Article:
And too often, we’re doing the same thing with the way we staff work at the agency. 

Again, in the name of efficiency, we staff work with 20% of a writer here, 30% of an art director there, shuffling the percentages, and the people attached to them, like cells in spreadsheet. Perhaps this helps max out utilization rates; it doesn’t particularly help the work. Or the people. 

In both cases, it’s just a humiliating way to work. Feel free to disregard the conversation with your facial expressions.    

Don’t call it a comeback.

As you probably didn’t notice, I haven’t written in this space in months. I’ve been, as we say on Long Island, ridden hard and put up wet. Sometimes in a good way. Sometimes, less so. 

Anyway, I’m getting back in the game. Take it, LL Cool J… 

Don’t call it a comeback
I been here for years
Rockin my peers and puttin suckas in fear
Makin the tears rain down like a MON-soon
Listen to the bass go BOOM
Explosion, overpowerin
Over the competition, I’m towerin
Wreckin shop, when I drop these lyrics that’ll make you call the cops.

Or something like that. 

The Art of Saying Less and Not Listening

Over the past month, we’ve been helping two start-ups working with one of our clients to refine their pitches, and make a compelling case as to why people should invest in them — in 6 minutes. 

It was an exercise in what the gurus around this place call “reductive storytelling.”

In a world where 130-slide presentations are becoming the norm, the art of taking things out is a dying one. A constraint like 6 minutes forces discipline and making choices.   

It was also an exercise in the importance of confidence and a strong sense of self. 

These start-ups were participating in a three-month program in which they made their pitches dozens of times to a rotating collection of mentors and brand name gurus.

If there’s one thing mentors and gurus are good at it’s giving advice. 

One of the companies knew who they were and what they wanted to do. They took some of the advice, and ignored other pieces of it. 

In other words, they knew when to stop listening. 

We worked closely with them, and helped them create a stellar presentation. I have no doubt they are going to make it. 

The other company listened to everything.

The barrage of mentors didn’t help them harden their vision. It made them question every decision. They re-wrote their pitch every few days.  

In the end, their final presentation was better than their initial one.

But their uncertainty raised lots of questions about their prospects for success. 

These two experiences mirror how pitches tend to go down.

You have pitches with a clear vision and strong leadership. And pitches that lurch from review to review. 

I’d recommend the former.

Tamales! Tamales! Tamales!

For the past few months, there’s been a woman selling tamales outside my subway station. 

When you get to the bottom of the stairs that lead out of the station, you can usually hear her, in her sing song, voice.

Tamales! Tamales! Tamales! 

She hasn’t been there all week. I kind of miss her.

This Is My 100th Post And It Is Below Me


Last August I started this blog, thanks to the encouragement of my favorite blogger and all-around mensch George Tannenbaum.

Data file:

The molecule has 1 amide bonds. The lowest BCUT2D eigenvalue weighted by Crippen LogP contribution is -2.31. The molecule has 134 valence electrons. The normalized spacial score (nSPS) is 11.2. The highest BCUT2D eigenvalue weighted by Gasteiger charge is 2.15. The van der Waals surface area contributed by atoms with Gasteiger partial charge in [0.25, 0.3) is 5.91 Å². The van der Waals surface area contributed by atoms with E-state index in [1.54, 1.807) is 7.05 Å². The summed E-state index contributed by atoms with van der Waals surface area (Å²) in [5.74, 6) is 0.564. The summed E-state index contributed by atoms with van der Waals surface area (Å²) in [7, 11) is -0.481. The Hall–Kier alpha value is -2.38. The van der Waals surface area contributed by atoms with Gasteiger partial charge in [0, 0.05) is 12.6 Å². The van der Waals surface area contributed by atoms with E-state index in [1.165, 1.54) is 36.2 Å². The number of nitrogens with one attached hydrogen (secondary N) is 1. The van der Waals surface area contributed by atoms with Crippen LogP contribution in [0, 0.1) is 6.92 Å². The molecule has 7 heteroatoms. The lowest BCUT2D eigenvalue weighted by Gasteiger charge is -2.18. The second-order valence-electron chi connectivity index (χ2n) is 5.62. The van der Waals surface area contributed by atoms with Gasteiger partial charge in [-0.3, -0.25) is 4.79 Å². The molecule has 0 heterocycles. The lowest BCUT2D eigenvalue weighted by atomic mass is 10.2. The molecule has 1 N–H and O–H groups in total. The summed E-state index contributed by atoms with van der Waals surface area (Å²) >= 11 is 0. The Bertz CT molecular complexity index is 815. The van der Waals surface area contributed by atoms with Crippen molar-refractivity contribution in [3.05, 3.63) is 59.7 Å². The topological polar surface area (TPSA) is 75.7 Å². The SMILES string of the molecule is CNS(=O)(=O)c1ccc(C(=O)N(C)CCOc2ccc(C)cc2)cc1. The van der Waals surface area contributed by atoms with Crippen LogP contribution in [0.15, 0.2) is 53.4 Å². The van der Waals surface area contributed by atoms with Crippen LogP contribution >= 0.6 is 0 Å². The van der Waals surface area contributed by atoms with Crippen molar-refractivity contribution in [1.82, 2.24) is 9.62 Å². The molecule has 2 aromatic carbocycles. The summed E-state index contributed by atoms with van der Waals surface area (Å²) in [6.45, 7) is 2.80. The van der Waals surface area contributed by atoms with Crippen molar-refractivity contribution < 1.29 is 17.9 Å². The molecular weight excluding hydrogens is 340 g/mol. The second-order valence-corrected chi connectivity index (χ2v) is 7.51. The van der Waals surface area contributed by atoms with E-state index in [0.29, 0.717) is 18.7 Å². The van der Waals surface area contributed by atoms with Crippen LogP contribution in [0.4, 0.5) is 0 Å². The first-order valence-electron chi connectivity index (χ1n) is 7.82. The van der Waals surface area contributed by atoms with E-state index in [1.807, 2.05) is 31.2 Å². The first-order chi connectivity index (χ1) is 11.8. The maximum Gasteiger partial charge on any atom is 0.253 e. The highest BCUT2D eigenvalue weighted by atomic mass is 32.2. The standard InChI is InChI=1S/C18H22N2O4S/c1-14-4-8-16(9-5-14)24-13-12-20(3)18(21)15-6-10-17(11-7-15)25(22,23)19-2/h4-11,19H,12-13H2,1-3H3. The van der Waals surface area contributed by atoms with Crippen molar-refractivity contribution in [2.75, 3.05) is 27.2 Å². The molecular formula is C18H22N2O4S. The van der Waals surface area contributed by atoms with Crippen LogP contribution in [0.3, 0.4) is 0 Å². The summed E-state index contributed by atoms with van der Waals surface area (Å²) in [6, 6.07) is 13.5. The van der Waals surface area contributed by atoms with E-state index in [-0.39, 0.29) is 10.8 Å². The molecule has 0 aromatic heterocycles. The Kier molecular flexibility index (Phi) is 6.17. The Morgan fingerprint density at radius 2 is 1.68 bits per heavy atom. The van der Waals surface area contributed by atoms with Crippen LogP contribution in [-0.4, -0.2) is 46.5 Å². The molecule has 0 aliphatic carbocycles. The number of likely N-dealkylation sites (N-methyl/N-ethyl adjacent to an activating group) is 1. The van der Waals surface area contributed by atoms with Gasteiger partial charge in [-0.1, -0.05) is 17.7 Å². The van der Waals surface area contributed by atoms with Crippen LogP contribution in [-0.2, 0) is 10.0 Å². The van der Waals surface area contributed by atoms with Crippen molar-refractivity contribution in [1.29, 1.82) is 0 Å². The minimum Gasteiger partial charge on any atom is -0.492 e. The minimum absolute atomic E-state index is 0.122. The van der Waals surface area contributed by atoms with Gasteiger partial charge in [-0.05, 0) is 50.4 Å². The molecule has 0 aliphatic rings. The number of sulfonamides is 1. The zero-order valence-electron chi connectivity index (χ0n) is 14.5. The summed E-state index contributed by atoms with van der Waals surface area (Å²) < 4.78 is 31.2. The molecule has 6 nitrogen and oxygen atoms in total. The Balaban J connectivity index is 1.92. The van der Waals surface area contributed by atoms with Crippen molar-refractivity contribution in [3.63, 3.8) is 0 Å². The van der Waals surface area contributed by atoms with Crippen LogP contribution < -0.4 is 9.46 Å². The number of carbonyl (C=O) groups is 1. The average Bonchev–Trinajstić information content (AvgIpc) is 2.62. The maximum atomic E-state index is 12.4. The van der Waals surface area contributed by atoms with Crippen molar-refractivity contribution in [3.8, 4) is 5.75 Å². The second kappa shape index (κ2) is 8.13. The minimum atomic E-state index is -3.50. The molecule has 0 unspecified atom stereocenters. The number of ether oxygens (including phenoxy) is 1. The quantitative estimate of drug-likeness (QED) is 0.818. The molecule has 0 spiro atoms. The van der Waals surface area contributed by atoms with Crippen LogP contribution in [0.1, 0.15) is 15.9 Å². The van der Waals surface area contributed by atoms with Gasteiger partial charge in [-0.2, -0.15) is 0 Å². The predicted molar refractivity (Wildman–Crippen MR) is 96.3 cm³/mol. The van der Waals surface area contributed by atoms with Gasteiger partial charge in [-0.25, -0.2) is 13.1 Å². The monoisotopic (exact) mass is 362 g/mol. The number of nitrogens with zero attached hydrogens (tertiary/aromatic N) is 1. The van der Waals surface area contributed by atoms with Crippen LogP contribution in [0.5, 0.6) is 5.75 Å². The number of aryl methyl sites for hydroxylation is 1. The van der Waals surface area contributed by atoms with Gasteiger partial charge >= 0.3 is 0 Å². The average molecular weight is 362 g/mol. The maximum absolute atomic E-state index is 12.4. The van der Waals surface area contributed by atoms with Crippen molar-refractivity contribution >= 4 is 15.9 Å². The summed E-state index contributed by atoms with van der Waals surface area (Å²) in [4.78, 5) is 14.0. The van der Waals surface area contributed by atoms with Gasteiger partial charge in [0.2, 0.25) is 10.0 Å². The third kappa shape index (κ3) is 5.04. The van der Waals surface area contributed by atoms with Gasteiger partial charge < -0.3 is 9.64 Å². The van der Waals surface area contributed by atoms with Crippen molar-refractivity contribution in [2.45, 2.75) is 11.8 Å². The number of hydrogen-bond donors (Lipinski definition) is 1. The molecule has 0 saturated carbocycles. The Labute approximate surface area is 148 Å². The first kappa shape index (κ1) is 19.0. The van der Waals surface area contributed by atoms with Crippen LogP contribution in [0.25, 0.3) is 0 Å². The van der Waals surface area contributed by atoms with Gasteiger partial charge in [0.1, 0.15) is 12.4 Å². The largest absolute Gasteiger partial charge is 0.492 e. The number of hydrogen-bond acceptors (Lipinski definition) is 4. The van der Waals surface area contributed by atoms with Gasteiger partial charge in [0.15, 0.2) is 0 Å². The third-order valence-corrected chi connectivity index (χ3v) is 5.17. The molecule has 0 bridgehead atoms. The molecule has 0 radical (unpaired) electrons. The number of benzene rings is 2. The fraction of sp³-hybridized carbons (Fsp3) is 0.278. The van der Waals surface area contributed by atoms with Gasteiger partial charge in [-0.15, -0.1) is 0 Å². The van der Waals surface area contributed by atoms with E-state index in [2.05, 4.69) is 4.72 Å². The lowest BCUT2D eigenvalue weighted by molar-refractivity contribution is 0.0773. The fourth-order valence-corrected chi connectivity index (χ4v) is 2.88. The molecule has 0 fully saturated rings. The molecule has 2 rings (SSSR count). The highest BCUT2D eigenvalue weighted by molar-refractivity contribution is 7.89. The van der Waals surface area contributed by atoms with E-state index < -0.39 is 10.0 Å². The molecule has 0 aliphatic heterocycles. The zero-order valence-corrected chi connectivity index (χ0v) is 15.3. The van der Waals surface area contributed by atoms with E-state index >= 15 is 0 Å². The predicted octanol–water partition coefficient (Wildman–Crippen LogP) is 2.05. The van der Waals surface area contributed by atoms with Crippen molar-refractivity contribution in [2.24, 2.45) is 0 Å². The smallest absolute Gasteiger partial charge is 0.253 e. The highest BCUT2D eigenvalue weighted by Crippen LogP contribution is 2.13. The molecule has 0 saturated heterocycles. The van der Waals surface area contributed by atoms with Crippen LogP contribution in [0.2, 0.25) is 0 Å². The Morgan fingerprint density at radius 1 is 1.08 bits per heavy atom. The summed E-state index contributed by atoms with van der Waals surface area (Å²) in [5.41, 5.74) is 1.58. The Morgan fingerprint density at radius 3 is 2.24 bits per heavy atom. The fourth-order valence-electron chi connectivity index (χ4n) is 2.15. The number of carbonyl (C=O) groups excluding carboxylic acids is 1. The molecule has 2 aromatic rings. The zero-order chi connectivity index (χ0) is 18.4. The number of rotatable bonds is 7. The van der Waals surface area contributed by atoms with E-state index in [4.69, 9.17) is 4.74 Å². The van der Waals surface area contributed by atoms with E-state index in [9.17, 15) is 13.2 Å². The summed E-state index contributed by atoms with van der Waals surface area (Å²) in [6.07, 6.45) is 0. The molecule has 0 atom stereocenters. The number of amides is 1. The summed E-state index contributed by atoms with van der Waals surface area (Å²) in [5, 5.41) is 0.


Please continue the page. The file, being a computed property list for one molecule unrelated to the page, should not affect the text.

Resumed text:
I’ve written slowly, if not steadily, and, lo and behold, this is my 100th post.

I haven’t promoted it much besides the occasional tweet.  (I still can’t bring myself to do the auto-triple Facebook/LinkedIn/Twitter post.)

Yet I’ve always been tickled when far flung readers start following. So perhaps I’ll try the triple on this one. 

Anyway, this post, like the 99 that came before it, is below me.

I mean, aren’t there self-promotion slaves who can take my white board ruminations and write these for me? I am scraping the upper levels of middle management now.

I kid. But over the past few months, I’ve heard this complaint again and again. 

I met an interaction designer who doesn’t “do wireframes.” He’s a storyteller.

I’ve heard three different writers lament that some assignment was “below them.” 

And I’ve heard through the rumor mill that we didn’t win a pitch because the clients asked for something small and perhaps unglamorous and we went in and told them how we did so much more. They were concerned we wouldn’t do what they asked and chose someone else. 

I think it’s all part of the guru-ization of the business, if not the world.

How else can we explain job titles that obscure what people actually do? 

Everyone wants to be a guru. No one wants to do the work. 

At the risk of sounding like the Man, I tell my charges that this is kinda what the job is. More often than not, it will be below you. Your job is to do the best job you possibly can. And complain about it later, preferably over a rare Tunisian lychee martini spiked with three drops of bone marrow extracted from a dying albino llama.  

You’re Welcome

A month or so, I spent a few weeks on a major pitch for a major international client. The work was good, the process was grueling, as pitches often are. 

After weeks of we-won, we-lost, we-won-a-piece, we-won-nothing, we learned we so impressed them that we can pitch them again. 

That is, as we say on Long Island, a real kick in the stones. 

Needless to say, we’ll be there once again, with deck in hand a smile on our face, pretending the whole pitch process is completely reasonable.